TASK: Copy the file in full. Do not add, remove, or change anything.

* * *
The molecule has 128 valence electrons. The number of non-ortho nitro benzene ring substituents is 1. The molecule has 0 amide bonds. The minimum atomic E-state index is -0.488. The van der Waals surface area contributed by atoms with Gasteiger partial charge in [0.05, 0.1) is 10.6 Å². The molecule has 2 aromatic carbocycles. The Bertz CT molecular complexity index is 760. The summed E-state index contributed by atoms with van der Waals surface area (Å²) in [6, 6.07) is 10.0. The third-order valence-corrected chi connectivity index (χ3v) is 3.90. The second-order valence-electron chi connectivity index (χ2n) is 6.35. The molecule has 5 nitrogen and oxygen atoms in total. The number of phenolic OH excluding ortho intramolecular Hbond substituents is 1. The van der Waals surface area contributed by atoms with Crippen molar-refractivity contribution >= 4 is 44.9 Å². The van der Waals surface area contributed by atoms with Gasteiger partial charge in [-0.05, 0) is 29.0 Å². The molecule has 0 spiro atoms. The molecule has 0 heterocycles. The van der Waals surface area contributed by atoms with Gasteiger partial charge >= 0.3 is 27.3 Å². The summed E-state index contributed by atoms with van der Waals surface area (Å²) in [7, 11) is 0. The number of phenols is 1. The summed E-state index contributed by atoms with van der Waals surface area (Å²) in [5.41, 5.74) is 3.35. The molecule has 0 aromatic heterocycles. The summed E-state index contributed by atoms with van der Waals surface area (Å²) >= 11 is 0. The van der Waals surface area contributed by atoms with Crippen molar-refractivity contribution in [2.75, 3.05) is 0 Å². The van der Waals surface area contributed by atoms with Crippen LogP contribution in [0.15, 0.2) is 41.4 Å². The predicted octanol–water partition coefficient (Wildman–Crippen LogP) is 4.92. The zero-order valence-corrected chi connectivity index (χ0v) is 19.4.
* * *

The molecule has 128 valence electrons. The number of non-ortho nitro benzene ring substituents is 1. The molecule has 0 amide bonds. The minimum atomic E-state index is -0.488. The van der Waals surface area contributed by atoms with Gasteiger partial charge in [0.05, 0.1) is 10.6 Å². The molecule has 2 aromatic carbocycles. The Bertz CT molecular complexity index is 760. The summed E-state index contributed by atoms with van der Waals surface area (Å²) in [6, 6.07) is 10.0. The third-order valence-corrected chi connectivity index (χ3v) is 3.90. The second-order valence-electron chi connectivity index (χ2n) is 6.35. The molecule has 5 nitrogen and oxygen atoms in total. The number of phenolic OH excluding ortho intramolecular Hbond substituents is 1. The van der Waals surface area contributed by atoms with Crippen molar-refractivity contribution >= 4 is 44.9 Å². The van der Waals surface area contributed by atoms with Gasteiger partial charge in [-0.05, 0) is 29.0 Å². The molecule has 0 spiro atoms. The molecule has 0 heterocycles. The van der Waals surface area contributed by atoms with Gasteiger partial charge >= 0.3 is 27.3 Å². The summed E-state index contributed by atoms with van der Waals surface area (Å²) in [7, 11) is 0. The number of phenols is 1. The summed E-state index contributed by atoms with van der Waals surface area (Å²) in [5.41, 5.74) is 3.35. The molecule has 0 aromatic heterocycles. The summed E-state index contributed by atoms with van der Waals surface area (Å²) >= 11 is 0. The van der Waals surface area contributed by atoms with Crippen molar-refractivity contribution in [2.75, 3.05) is 0 Å². The van der Waals surface area contributed by atoms with Crippen LogP contribution in [0.15, 0.2) is 41.4 Å². The predicted octanol–water partition coefficient (Wildman–Crippen LogP) is 4.92. The zero-order valence-corrected chi connectivity index (χ0v) is 19.4.